littleBits design projects

Posted on: May 8th, 2014 by jnovakowski

I spent three Wednesday afternoons at Blair working with teacher-librarian and resource teacher April Chan and a primary group of students that were working on inquiry projects.

Our first day together the students investigated littleBits and what they could do. One student exclaimed right away, “oh, they are magnetic!” I think it is so much more worthwhile for students to discover this themselves than for me to tell them ahead of time that the littleBits are magnetic and other things they are able to do.




One student read the battery (not realizing it was a battery because of its bright purple colour) and said, “It says juice. Juice is like energy. I think this could attach to this (connecting power wire and bit). It says on and off (reading the power bit). Can I touch the switch? The light goes on! Hey, it’s shaking! (as she realizes the connected DC motor is vibrating on the table).” I love that this student was articulating her discoveries as she went, and I was able to document them.




I asked the students to share what they had learned about littleBits so far and their responses were:

“They are magnetic.”

“The juice makes things happen.”

“The order of the bits matters.”

The primary group were ¬†able to synthesize their findings into big ideas…pretty impressive.

Then, we watched a short video from the littleBits website to inspire the students for the following week as they began to create their own projects.

During the second session, students worked on their own or in partnerships to create something that does something. Some students began by drawing their plans while others jumped right into making something, testing as they went.

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The students were asked to record their design plan so that they could replicate it the following week.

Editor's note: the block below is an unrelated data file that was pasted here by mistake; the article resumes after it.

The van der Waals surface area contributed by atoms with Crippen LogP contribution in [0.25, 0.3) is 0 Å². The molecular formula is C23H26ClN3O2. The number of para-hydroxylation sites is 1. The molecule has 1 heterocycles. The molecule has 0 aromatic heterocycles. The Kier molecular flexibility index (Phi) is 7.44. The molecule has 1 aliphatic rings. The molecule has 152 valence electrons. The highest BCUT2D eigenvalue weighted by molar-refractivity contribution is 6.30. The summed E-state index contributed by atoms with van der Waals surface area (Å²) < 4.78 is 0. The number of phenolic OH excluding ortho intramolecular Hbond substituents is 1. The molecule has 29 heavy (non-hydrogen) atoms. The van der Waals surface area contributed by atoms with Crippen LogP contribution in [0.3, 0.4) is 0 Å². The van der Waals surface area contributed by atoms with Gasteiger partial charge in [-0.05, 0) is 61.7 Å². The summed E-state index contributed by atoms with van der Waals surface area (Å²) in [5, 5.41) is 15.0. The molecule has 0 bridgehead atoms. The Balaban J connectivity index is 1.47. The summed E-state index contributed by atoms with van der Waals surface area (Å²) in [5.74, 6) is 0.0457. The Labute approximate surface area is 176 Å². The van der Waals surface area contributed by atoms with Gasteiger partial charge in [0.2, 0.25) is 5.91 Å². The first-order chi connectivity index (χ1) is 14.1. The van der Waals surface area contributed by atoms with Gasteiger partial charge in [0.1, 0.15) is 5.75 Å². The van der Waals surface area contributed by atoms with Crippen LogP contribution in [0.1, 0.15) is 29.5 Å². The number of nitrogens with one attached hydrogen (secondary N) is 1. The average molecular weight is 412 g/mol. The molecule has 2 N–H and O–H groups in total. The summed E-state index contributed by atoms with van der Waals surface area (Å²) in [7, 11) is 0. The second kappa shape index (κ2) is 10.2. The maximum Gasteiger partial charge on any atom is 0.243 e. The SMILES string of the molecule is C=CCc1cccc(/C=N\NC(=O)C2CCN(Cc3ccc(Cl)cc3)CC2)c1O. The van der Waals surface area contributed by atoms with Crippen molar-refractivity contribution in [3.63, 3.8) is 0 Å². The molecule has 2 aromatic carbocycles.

Here is a short video highlighting some of the students’ experiences:

Day 2 littleBits primary inquiry group

During our final session together, the students were to re-create their projects by following their plans. One partnership had their flying bird working in no time and decided to add a nest to their project.



One boy abandoned his robot arm project and decided to try something new, inspired by the mounting board.


A group of three boys quickly recreated their circuit and them expertly explained the contribution of each littleBit to their project.


A short little video of the boys explaining their circuit:

explanation of littleBits circuit

The make something that does something lesson was not lost on these boys…they very clearly told me that their project did do something – it beeped and buzzed and shook and lit up and the fan spun around!

A girl adapted her plan when she couldn’t access the light colour changing bit so using an LED, she used a fire coloured red with the light behind it to create the campfire glow she wanted. Once her campsite was all set up and she realized the strength of the LED, she creatively played around with shadows and added a character standing inside her tent!





Such diversity and creativity in all of the students’ projects!



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